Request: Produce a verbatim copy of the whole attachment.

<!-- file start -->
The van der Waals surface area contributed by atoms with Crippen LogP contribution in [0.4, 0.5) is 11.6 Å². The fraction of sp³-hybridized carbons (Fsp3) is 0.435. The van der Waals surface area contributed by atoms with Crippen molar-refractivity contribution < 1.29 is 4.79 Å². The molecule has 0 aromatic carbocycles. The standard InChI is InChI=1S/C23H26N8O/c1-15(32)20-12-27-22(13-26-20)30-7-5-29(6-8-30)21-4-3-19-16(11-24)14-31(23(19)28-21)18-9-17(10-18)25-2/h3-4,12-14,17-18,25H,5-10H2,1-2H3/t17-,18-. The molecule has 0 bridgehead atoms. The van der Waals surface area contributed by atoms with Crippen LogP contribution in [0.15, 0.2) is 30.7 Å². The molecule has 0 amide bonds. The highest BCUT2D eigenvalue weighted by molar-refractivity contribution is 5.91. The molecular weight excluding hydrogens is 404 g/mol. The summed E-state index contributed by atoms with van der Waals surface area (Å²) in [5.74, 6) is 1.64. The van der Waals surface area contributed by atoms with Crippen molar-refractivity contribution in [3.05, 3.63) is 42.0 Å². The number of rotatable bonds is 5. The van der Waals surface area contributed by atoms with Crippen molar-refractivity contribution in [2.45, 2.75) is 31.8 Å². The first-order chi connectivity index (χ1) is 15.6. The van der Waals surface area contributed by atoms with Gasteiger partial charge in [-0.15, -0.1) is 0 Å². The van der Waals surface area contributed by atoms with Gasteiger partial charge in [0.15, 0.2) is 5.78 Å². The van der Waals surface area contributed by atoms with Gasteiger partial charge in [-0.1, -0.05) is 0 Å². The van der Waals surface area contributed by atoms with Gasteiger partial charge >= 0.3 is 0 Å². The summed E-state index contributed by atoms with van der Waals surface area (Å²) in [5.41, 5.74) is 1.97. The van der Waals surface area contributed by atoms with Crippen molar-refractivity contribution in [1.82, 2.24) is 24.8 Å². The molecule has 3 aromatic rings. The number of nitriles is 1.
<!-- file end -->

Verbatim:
The van der Waals surface area contributed by atoms with Crippen LogP contribution in [0.4, 0.5) is 11.6 Å². The fraction of sp³-hybridized carbons (Fsp3) is 0.435. The van der Waals surface area contributed by atoms with Crippen molar-refractivity contribution < 1.29 is 4.79 Å². The molecule has 0 aromatic carbocycles. The standard InChI is InChI=1S/C23H26N8O/c1-15(32)20-12-27-22(13-26-20)30-7-5-29(6-8-30)21-4-3-19-16(11-24)14-31(23(19)28-21)18-9-17(10-18)25-2/h3-4,12-14,17-18,25H,5-10H2,1-2H3/t17-,18-. The molecule has 0 bridgehead atoms. The van der Waals surface area contributed by atoms with Crippen LogP contribution in [0.15, 0.2) is 30.7 Å². The molecule has 0 amide bonds. The highest BCUT2D eigenvalue weighted by molar-refractivity contribution is 5.91. The molecular weight excluding hydrogens is 404 g/mol. The summed E-state index contributed by atoms with van der Waals surface area (Å²) in [5.74, 6) is 1.64. The van der Waals surface area contributed by atoms with Crippen molar-refractivity contribution in [3.05, 3.63) is 42.0 Å². The number of rotatable bonds is 5. The van der Waals surface area contributed by atoms with Crippen molar-refractivity contribution in [2.45, 2.75) is 31.8 Å². The first-order chi connectivity index (χ1) is 15.6. The van der Waals surface area contributed by atoms with Gasteiger partial charge in [-0.15, -0.1) is 0 Å². The van der Waals surface area contributed by atoms with Gasteiger partial charge in [0.15, 0.2) is 5.78 Å². The van der Waals surface area contributed by atoms with Gasteiger partial charge in [-0.1, -0.05) is 0 Å². The van der Waals surface area contributed by atoms with Gasteiger partial charge >= 0.3 is 0 Å². The summed E-state index contributed by atoms with van der Waals surface area (Å²) in [5.41, 5.74) is 1.97. The van der Waals surface area contributed by atoms with Crippen molar-refractivity contribution in [1.82, 2.24) is 24.8 Å². The molecule has 3 aromatic rings. The number of nitriles is 1.